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College rampage threat 5 days after the Colorado shooting leads to arrest

Five days after the Colorado shooting, a Kent State sophomore allegedly 'tweeted' profanities and threats at university president, threatening to 'shoot up' the school. 

By Staff Writer / July 30, 2012

William Koberna is seen in an undated booking photo provided by the Kent State University Police. Authorities say a Koberna, 19, a Kent State University student, allegedly posted a message on Twitter saying he planned to "shoot up" the northeastern Ohio campus. He was arrested Sunday.

Kent State University Police/AP

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A sophomore at Ohio’s Kent State University pleaded not guilty Monday to charges that he threatened the school’s president, allegedly saying in a posting to the microblog service Twitter that “I’m shooting up your school ASAP.”

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William Koberna’s alleged threat on July 25 came just days after a graduate student methodically shot and killed a dozen people at a Colorado movie theater, stunning the nation and rekindling the fiery debate over gun control in the US.

It was unclear what sparked Mr. Koberna's threat but it highlighted the complexities related to the First Amendment and its expression through in the exploding social media universe of Twitter, Facebook, Tumblr, and other sites.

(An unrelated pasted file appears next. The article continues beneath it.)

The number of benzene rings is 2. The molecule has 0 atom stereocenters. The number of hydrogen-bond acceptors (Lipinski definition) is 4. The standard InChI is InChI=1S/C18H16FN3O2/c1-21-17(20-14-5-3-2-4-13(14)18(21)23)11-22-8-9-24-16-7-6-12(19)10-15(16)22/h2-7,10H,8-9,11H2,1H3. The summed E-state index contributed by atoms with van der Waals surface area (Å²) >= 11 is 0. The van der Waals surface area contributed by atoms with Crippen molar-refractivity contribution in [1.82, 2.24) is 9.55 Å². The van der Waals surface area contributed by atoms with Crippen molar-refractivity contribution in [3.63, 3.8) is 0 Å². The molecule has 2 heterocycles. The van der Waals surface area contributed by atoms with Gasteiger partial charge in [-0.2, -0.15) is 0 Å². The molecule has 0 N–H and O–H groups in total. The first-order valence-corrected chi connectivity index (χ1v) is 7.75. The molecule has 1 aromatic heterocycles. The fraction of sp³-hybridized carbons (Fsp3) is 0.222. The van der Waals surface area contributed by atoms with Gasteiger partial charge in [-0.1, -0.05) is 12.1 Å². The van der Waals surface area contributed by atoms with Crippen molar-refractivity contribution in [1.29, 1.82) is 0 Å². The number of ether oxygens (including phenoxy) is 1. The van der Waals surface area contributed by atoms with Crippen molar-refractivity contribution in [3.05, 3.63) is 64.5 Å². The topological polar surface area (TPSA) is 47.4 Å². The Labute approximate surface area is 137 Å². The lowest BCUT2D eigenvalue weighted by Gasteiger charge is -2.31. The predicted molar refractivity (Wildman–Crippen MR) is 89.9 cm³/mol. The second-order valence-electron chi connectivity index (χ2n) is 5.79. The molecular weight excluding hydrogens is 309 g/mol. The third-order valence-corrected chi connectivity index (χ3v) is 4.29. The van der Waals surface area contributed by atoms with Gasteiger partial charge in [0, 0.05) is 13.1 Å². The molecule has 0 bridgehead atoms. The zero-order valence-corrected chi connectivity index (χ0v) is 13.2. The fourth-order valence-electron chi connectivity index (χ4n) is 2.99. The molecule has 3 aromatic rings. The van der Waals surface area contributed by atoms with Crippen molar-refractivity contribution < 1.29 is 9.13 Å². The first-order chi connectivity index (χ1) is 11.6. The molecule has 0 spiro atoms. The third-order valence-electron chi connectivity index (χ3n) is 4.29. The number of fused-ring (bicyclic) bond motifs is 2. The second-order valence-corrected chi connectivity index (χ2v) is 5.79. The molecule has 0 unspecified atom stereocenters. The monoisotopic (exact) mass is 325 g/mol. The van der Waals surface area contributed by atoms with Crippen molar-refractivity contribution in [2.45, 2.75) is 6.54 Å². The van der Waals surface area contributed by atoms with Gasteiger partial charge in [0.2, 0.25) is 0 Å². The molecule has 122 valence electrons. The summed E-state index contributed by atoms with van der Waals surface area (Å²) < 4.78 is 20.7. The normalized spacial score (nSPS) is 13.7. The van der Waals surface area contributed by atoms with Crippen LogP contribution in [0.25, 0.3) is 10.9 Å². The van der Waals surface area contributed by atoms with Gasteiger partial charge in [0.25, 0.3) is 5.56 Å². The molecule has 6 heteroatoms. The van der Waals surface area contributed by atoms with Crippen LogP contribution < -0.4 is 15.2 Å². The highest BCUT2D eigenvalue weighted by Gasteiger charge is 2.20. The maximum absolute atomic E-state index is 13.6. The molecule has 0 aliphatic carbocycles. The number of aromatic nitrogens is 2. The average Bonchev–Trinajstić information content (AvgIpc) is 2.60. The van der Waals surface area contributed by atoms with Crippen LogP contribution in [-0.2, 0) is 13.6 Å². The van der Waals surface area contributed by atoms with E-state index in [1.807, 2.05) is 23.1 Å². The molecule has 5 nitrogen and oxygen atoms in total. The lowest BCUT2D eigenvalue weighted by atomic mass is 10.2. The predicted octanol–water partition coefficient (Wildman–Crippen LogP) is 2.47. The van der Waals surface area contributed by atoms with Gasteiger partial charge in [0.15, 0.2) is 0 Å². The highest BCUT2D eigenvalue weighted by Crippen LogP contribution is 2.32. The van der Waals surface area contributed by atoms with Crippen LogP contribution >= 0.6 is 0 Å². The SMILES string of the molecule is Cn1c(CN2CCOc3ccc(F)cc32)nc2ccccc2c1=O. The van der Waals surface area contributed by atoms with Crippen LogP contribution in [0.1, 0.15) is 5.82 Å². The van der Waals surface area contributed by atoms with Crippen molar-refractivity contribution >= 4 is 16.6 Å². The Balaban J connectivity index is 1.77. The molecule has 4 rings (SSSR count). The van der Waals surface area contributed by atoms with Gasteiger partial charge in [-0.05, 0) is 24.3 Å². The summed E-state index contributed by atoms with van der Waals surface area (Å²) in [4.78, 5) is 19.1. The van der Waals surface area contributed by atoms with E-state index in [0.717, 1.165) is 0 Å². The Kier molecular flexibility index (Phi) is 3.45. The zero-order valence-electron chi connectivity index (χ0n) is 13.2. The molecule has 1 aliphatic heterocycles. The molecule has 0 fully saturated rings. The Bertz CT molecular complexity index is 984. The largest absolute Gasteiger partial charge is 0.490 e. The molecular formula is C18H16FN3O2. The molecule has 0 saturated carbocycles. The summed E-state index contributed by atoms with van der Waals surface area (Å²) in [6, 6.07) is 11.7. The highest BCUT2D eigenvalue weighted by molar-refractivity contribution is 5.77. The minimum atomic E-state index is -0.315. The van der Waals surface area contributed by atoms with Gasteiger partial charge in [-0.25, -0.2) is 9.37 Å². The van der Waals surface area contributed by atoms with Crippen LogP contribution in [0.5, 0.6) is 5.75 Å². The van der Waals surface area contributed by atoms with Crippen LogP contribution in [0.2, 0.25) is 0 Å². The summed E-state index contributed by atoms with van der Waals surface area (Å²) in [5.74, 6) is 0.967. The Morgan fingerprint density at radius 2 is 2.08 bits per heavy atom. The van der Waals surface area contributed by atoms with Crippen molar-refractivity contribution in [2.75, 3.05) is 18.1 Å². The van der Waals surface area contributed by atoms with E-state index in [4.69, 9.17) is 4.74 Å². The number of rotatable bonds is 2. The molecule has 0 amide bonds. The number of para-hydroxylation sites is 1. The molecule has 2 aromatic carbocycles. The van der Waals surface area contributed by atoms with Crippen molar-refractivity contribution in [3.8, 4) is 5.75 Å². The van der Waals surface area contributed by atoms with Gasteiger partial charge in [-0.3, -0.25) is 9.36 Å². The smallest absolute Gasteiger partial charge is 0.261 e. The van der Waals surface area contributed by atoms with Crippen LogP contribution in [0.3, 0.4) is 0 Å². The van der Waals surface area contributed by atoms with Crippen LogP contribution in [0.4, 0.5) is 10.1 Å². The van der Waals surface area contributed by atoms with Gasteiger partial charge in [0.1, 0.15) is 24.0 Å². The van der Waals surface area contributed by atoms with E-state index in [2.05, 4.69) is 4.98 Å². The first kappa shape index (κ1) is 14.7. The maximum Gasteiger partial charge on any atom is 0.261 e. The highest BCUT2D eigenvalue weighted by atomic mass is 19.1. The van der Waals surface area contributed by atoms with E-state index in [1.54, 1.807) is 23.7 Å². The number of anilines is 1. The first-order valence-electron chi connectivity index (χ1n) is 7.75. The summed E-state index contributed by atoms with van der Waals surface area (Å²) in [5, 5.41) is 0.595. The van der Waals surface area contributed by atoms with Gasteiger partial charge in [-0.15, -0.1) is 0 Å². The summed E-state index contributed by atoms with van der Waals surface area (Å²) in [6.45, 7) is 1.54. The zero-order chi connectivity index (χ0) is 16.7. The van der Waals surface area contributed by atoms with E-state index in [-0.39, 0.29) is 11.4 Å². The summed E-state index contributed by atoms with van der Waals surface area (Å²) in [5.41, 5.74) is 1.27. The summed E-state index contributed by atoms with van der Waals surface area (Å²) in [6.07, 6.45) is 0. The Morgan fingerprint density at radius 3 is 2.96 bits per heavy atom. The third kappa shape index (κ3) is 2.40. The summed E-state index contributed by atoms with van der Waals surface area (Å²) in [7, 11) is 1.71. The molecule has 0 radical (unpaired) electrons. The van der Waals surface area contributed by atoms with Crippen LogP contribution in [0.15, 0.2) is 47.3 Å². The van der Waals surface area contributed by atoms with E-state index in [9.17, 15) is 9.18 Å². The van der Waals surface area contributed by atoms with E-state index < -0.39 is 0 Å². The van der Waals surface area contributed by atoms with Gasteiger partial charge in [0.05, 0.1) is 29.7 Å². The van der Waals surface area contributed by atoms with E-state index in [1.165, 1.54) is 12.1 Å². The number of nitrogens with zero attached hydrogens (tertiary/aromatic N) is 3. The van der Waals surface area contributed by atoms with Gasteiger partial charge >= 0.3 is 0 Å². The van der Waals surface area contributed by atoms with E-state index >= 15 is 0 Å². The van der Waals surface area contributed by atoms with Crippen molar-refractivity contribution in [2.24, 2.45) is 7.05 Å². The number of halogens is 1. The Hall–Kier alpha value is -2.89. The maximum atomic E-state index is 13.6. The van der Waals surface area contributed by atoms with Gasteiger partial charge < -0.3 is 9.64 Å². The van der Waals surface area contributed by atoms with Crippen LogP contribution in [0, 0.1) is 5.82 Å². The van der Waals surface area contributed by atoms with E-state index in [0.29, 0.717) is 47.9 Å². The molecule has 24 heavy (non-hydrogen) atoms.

Police arrested Koberna, 19, at his parents’ suburban Cleveland home on Sunday after university contacted police about his profanity-laced Twitter postings directed at university President Lester Lefton and the phrase “I’m shooting up your school ASAP.” 

At his arraignment Monday in Portage County Municipal Court in Ravenna, Ohio, Koberna, a computer science major, pleaded not guilty to inducing panic, which is a felony, and aggravated menacing, which is a misdemeanor, according to newsnet5.com. During the hearing, he told Judge Mark Frankhauser he has “no prior criminal record — not even a speeding ticket.”  

No weapons were found at his parents’ house. Bail was set at $50,000 and he was ordered to stay off campus and have no contact with Mr. Lefton.

The university says he also faces hearings that could results in a suspension or dismissal.

The incident again highlights the power and pitfalls of social media where users can be quick to post a comment or blast out an email that can ricochet around the Internet in seconds. When it comes to rules determining unprotected speech, social media is no different than any other technology — from a newspaper article to a postal letter, says Chris Hansen, a staff attorney with the American Civil Liberties Union in New York City.

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